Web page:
Design Patterns

Knowledge of design patterns is crucial for any kind of serious software development. Let's learn what they are, what they are good for, and the names of, and basic ideas behind, a few of the more popular ones.


"Each pattern describes a problem which occurs over and over again ... and then describes the core of the solution to that problem, in such a way that you can use this solution a million times over, without doing it the same way twice." -- Christopher Alexander

Design Patterns for Object-Oriented Software

Design Patterns are not analysis patterns, are not descriptions of common structures like linked lists, nore are they detailed application or framework designs. Design Patterns are "descriptions of communicating objects and classes that are customized to solve a general design problem in a particular context." -- Gamma et al.

Good design patterns help make your software more flexible and reusable.

Why study design patterns

Common themes in design patterns

Design patterns are used by experts to make their designs more flexible and reusable, so in studying them you tend to see:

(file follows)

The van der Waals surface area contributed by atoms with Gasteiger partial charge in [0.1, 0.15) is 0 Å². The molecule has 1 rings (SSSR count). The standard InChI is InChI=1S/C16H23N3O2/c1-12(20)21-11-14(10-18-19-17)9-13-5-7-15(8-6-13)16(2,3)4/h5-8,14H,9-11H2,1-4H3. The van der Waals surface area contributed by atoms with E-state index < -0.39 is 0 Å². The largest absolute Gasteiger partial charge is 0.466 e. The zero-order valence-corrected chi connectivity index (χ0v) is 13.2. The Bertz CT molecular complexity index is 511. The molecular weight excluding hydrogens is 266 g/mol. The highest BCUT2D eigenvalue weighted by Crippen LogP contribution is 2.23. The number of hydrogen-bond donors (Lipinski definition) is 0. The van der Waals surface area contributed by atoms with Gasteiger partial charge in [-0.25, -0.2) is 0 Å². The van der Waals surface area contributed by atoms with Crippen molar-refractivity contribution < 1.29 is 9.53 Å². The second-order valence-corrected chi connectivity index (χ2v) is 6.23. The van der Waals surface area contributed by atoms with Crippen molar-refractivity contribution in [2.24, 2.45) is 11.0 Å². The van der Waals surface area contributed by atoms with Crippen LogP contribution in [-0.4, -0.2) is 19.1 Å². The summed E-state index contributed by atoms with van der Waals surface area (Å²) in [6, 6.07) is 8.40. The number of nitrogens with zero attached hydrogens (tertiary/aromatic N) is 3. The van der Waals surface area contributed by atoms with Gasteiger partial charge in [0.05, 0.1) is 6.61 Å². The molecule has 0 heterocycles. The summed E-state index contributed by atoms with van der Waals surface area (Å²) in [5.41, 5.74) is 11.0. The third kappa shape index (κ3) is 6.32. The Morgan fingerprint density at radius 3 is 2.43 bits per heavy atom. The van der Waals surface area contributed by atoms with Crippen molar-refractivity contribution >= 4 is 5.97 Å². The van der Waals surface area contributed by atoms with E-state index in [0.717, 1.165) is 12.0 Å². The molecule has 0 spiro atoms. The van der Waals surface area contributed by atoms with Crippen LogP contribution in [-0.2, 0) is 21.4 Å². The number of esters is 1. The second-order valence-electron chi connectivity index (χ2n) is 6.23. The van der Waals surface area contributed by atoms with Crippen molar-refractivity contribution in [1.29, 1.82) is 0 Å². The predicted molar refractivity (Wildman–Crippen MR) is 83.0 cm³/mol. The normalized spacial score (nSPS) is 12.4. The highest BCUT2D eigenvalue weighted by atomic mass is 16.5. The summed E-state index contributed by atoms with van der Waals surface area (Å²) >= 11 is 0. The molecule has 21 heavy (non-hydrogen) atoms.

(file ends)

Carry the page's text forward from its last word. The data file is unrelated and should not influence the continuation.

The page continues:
Some real-world examples

The 23 patterns from the book

  Creational Structural Behavioral
Class Factory Method Adapter (class) Interpreter
Template Method
Object Abstract Factory
Adapter (object)
Chain of Responsibility

Patterns are for Reuse

Each pattern lets you vary some aspect of the system.

Causes of redesign and patterns that address them:

Patterns in the Document Editor Case Study

Start by studying the easiest patterns first

Adapter, Decorator, Composite, Observer, Template Method, Factory Method, Abstract Factory, Strategy.

List of the Original 23 Patterns

Purpose Design Pattern Aspect(s) that can vary
Creational Abstract Factory families of product objects
Builder how a composite object gets created
Factory Method subclass of object that is instantiated
Prototype class of object that is instantiated
Singleton the sole instance of a class
Structural Adapter interface to an object
Bridgeimplementation of an object
Compositestructure and composition of an object
Decoratorresponsibilities of an object without subclassing
Facadeinterface to a subsystem
Flyweightstorage costs of objects
Proxyhow an object is accessed; its location
Behavioral Chain of Responsibilityobject that can fulfill a request
Commandwhen and how a request is fulfilled
Interpretergrammar and interpretation of a language
Iteratorhow an aggregate's elements are accessed, traversed
Mediatorhow and which objects interact with each other
Mementowhat private information is stored outside an object, and when
Observernumber of objects that depend on another object; how the dependent objects stay up to date
Statestates of an object
Strategyan algorithm
Template Methodsteps of an algorithm
Visitoroperations that can be applied to object(s) without changing their class(es)